Velvet Revolutions

Pennireef Papers

Velvet revolutions in E. Europe – 20 years ago

1989 was a momentous year. Across the world, from Trafalgar to Tiananmen Square, voices long repressed began to be heard. Unrest became pandemic. Nation after nation began to shake off the shackles that had bound them and assert their human rights. Those were heady days – 20 years ago.

It is important to remember Mao Tse Tung’s “Doctrine of Contradictions” which outlines the relationship between pressure and release. Pressure: the hammer swings down for contact with the nail. Release: the hammer is raised again in preparation for another blow. In the geo-strategic world of the Cold War these upward swings had popular names, like détente, perestroika, and glasnost. But they were part of the ongoing process of driving home the nail.

There was unrest in nations from the Baltic to the Balkans. Early in the year Yugoslavia showed signs of coming apart at the seams. Labor unrest and out-of-control inflation coupled with ethnic rivalries created widespread dissatisfaction with government. “The land of the South Slavs” was created after World War I from left-over remnants of the Austro-Hungarian Empire. It consisted of six republics, five nations, four languages, three religions, two alphabets and one political party – Communist. Josip Broz Tito was the glue that held it all together.

Mikhail Gorbachev signaled a warming trend in the Cold War as McDonald’s opened in Moscow on Gorky Street. Accordingly he was the new darling in Western diplomatic circles. “He’s a man I can do business with,” cooed Margaret Thatcher. Gorby’s new word was glasnost.

By March 1989 even some Russian citizens were beginning to believe the disinformation. Critics emerged from underground ventilating unorthodox views and even organizing unofficial groups that could challenge the power and influence of the Communist Party. They made headlines in the western press, but at home their names were noted. They were brave souls who knew from experience they would be the first to disappear into a remote gulag when the hammer fell again.

The Nationalists agitated in the Baltic states of Estonia, Latvia and Lithuania. An unofficial movement called “Memorial,” designed to document Stalin’s atrocities and commemorate his victims, spread right across the USSR with chapters in 110 cities and towns. It became a platform for all manner of unrestrained discussions on public affairs. By late spring the rising tide of dissatisfaction became a tsunami.

Some peaceful protests were brutally crushed. In the picturesque old Georgian capital of Tbilisi, along the gracious tree-lined Rustaveli Prospekt, Spetsnaz troops (select commando forces) were sent in the early morning of April 9 to attack unarmed demonstrators. Scores were killed and over 7,000 injured. French doctors from the respected Medecins san Frontiers group confirmed, on the basis of 16 autopsies, that the Soviet troops had used toxic CS gas (a ‘suffocant’ developed for battlefield use) to disperse the demonstrators. Tbilisi was then closed to foreign journalists and became a harbinger of Tiananmen Square two months later.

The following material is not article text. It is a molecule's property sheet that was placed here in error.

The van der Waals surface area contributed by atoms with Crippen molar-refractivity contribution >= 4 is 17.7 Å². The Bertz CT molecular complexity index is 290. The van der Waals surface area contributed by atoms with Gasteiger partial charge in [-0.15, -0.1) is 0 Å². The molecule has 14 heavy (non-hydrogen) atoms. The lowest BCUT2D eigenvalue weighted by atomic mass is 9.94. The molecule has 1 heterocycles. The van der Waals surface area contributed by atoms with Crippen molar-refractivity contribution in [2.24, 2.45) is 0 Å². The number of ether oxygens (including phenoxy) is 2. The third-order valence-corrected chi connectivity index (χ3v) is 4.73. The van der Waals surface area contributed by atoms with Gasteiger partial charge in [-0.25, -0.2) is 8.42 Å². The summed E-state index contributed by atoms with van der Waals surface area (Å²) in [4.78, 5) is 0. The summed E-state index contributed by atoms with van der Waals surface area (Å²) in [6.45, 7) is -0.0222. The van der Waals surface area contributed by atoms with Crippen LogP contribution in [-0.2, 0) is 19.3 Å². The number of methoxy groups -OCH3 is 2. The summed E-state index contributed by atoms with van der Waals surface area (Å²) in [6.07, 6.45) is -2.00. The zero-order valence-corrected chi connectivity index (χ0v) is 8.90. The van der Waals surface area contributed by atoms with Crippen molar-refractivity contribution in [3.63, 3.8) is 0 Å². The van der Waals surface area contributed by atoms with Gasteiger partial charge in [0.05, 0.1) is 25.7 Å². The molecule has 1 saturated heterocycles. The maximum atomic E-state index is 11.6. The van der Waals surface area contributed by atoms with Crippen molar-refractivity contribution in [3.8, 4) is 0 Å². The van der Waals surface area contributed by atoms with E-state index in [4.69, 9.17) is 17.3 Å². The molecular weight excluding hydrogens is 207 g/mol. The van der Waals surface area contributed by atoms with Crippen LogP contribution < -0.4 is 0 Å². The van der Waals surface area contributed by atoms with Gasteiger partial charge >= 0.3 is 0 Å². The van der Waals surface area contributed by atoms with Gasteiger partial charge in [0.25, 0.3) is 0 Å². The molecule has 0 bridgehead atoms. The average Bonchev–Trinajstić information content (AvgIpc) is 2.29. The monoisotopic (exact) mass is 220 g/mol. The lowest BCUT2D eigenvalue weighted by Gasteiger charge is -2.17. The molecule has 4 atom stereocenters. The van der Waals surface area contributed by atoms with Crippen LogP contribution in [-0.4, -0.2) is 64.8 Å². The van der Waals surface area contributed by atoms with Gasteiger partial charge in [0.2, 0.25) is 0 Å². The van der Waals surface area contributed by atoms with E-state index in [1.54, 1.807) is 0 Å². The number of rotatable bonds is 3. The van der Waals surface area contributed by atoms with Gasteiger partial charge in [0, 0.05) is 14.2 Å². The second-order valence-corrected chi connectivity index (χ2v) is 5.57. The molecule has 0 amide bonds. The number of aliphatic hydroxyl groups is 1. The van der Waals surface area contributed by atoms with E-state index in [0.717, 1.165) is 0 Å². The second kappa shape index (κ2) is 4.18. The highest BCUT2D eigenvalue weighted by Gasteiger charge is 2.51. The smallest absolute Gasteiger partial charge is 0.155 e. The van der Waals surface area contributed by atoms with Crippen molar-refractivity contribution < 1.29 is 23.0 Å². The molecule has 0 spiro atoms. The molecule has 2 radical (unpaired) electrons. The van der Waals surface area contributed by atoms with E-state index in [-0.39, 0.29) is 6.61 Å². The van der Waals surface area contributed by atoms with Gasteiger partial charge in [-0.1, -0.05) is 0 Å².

It was a long, hot summer. There were mass demonstrations from the Baltic to the Black Sea. Miners went out on strike across six time-zones from Siberia to the Ukraine. Estonians joined hands with Latvians and Lithuanians to protest the illegal Hitler-Stalin pact of 1939 which handed their countries over to the Red Czar.

In East Germany (DDR), two-thirds of the volk watched West German TV every day. In late ’88 voices were heard demanding what President Reagan had earlier suggested, “Mr. Gorbachev, take down this Wall.”

The Czechs were skeptical at first. They reasoned, “If glasnost is for real, let Gorbachev rehabilitate Alexander Dubcek,” (architect of the ‘Prague Spring’ in 1968). By October we were caught up in the euphoria of crowds demonstrating in Prague’s Wenceslas Square. Workers in Czechoslovakia poured into streets in support of students protesting communist abuses – not exactly what Marx had in mind when he said, “Workers of the world unite!” It was all very exciting.

By November communist governments were toppling like dominoes. People power seemed to be back on the cobbled streets of East European capitals. By mid-month the Wall had cracked and there were the media anchors, Jennings, Rather and Brokaw all doing stand ups against the background of a human hemorrhage breaching the Berlin Wall.

Solidarity leader Lech Walesa was in America with both hands out. The MILWAUKEE JOURNAL headlined (in Polish) “Nasza ziemia znow w potrzebie” – Our homeland is again in need. Gorbachev was hoping that his Christmas stocking would be stuffed with American technology and long term low-interest (never-to-be-repaid) loans.

Romania was the last to change. Their miracle revolution took place in mid-December and Nicolae Ceausescu was executed on Christmas Day.

Before the dust settled when the Berlin Wall came down in 1989, I wrote these words in Global Glance: “Islam will become increasingly militant. It will eventually replace communism as the great threat to freedom and could well be one of the ‘hooks in the jaw’ to bring Russia to her doom.”

This is not the time to disarm; if we prematurely beat our swords into plowshares we may wind up plowing for those who kept their sword.

Bill Bathman, June 2009 – Mesa Arizona

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